One of my online Green Belt students, Yasvet, wrote this to me:
“When I subscribed I wanted to learn how to solve any problem through the methodology. Now that I am busy with the first project, I am definitely learning to use Lean Six Sigma methodology with the presentations and following the different steps with Peter’s comments and recommendations.
Now I see the key issue is to get use to see and analyze things through another perspective. Be very focused, specific and concrete during the discussions with the team.”
But what does she mean by “see things through another perspective”?
Lean Six Sigma makes you look at your daily work differently.
Part of the methodology is that your colleagues are also your customers. Their satisfaction depends on the balance between:
- The quality you deliver to them (critical to quality = CTQ)
- The timeliness of your delivery, and (critical to delivery = CTD)
- The costs or efforts they have to “pay” for your delivery (critical to costs = CTC)
We call this a CTS Tree (critical to satisfaction). If one is missing, there is no satisfaction. Your Lean Six Sigma PROJECT can work on and improve the situation.
If you are struggling to find your first Lean Six Sigma project, just listen to your customers and find out where the imbalance is between quality, time and costs.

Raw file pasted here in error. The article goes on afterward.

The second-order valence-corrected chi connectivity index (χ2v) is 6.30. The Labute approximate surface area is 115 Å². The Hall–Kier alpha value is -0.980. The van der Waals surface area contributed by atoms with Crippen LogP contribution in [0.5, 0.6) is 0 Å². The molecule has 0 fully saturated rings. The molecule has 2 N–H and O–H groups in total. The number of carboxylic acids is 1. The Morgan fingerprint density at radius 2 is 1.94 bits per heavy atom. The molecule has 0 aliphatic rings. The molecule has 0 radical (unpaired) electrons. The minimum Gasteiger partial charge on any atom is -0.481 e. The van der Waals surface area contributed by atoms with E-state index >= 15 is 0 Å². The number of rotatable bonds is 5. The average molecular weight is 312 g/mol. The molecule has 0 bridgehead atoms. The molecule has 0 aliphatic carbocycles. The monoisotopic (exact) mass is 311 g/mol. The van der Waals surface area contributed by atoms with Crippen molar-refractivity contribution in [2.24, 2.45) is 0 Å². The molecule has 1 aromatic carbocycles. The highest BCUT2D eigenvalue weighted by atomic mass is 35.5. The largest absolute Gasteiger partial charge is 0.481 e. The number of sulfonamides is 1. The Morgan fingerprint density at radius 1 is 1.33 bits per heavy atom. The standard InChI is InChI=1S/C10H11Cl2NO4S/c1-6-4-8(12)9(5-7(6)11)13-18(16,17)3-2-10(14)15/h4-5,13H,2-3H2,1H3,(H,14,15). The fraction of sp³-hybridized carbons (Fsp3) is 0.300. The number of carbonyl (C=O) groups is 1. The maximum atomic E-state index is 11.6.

The “another perspective” is to look at yourself and your work through the eye of your customers. You are not inward looking but outward looking. It is not about you, you, and you. It’s about constantly seeking the right balance for more customer satisfaction.
My wife sometimes gets crazy with me because I look at everyday situations from a Lean Six Sigma point of view.
When you start working with Lean Six Sigma you automatically look at situations differently.
– In the restaurant when you wait longer (CTD) or the meal does not taste (CTQ)
– In a shop if you pay too much (CTC)
– At the dentist where you have to wait too long (CTD)
– At your work where somebody gives you a report too late (CTD) and with mistakes (CTQ)
Do you see it? Can you identify similar issues in your work?
Leave a reply below of your experiences at work or in daily life that apply to these principles. I’m looking forward to your comments.
M.Sc. Peter Herku MBA, Lean Six Sigma Coach